I followed the instruction until the bracelet was long enough for my wrist. If you are using a button like this, make it a bit on the short side, I found my loop and button added another cm or so. This is really adjustable though, so when I found my bracelet was a fraction too long, I could just move the end knot up a bit to shorten (once you've got a finished bracelet in front of you that sentence will make way more sense)
I sewed a big button on the end and glued the end of the cord with Superglue rather than setting fire to them like the guy on YouTube. 
Once the glue was dry I trimmed the ends off.
Knotted Parachute Cord Bracelet
I like them all, but I think the I-cord is the one I will definitely be trying out again, with some different wools and threads.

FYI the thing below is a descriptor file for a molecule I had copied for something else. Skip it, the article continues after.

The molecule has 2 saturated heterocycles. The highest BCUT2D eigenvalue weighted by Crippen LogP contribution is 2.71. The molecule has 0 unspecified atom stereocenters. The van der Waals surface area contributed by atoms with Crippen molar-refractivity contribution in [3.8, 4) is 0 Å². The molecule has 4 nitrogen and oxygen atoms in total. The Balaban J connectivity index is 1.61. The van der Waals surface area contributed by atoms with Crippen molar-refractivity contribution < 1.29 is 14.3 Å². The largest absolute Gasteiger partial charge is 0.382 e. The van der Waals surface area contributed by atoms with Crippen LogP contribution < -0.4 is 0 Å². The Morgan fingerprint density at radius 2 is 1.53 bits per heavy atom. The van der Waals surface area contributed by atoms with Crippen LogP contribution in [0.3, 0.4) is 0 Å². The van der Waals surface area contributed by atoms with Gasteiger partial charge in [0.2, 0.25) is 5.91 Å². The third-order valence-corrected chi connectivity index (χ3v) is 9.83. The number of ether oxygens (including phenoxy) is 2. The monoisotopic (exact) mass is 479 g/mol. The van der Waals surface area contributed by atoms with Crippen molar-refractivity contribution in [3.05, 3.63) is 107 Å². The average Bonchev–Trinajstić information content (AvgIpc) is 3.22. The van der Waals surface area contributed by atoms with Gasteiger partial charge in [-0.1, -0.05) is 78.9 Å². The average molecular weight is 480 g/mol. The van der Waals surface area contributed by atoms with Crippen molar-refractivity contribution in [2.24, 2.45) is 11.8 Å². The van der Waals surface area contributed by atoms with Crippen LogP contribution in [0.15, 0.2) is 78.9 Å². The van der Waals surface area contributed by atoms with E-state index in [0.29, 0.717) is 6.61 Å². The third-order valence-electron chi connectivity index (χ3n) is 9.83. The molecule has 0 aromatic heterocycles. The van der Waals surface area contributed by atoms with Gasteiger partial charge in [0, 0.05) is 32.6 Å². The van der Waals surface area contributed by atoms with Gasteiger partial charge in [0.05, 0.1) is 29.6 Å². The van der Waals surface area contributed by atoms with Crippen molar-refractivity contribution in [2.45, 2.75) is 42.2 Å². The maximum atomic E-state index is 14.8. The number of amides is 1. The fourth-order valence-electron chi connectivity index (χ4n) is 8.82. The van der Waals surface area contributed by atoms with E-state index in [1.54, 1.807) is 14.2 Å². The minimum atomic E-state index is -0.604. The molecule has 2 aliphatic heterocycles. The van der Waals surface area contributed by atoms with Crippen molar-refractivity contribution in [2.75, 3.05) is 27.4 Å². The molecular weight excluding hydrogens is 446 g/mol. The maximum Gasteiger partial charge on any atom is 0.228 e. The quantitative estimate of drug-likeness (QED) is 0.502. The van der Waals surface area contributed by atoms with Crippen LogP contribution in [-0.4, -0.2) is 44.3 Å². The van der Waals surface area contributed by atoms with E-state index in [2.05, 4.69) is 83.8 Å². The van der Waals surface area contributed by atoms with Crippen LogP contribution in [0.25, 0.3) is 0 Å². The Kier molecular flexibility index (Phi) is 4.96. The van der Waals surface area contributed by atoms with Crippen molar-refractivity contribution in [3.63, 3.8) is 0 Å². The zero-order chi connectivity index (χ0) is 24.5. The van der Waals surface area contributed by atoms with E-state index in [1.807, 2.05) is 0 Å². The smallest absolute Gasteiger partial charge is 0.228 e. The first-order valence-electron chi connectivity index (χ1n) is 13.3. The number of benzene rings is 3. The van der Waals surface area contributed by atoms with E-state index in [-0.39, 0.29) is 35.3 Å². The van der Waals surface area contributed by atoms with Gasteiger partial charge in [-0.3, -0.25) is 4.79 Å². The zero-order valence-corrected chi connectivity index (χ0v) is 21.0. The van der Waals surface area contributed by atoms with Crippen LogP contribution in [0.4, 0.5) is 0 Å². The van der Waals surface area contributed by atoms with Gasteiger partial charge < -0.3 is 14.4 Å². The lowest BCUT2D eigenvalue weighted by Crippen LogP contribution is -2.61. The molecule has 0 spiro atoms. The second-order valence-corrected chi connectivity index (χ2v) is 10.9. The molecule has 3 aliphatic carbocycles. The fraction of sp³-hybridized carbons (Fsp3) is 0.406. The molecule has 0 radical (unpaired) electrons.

how to make a bracelet with nylon cord

I do like to stack bracelets up a bit and I like the bright pink with other bright colours:

I also like it with black:

I really like it with natural colours:
You might also be interested in:

Embroidered Gloves
Embroidered Gloves
Earrings Organised Update
Earrings organised Update
Tetris Tote Bag
Tetris Tote Bag
Crocheted owl Brooch
Crocheted Owl Brooch
I'll be linking up at these great link parties, I also linked these bold colour projects to the Bold Project Bold Link Party

read more

Tuesday, 18 February 2014

Cake Making for absolute beginners Part 1

How to make sponge cakes for complete beginners
Making cakes is easy. Honestly!
Since I posted my cake decorating ideas I've been promising to produce a simple, step by step guide to making cakes.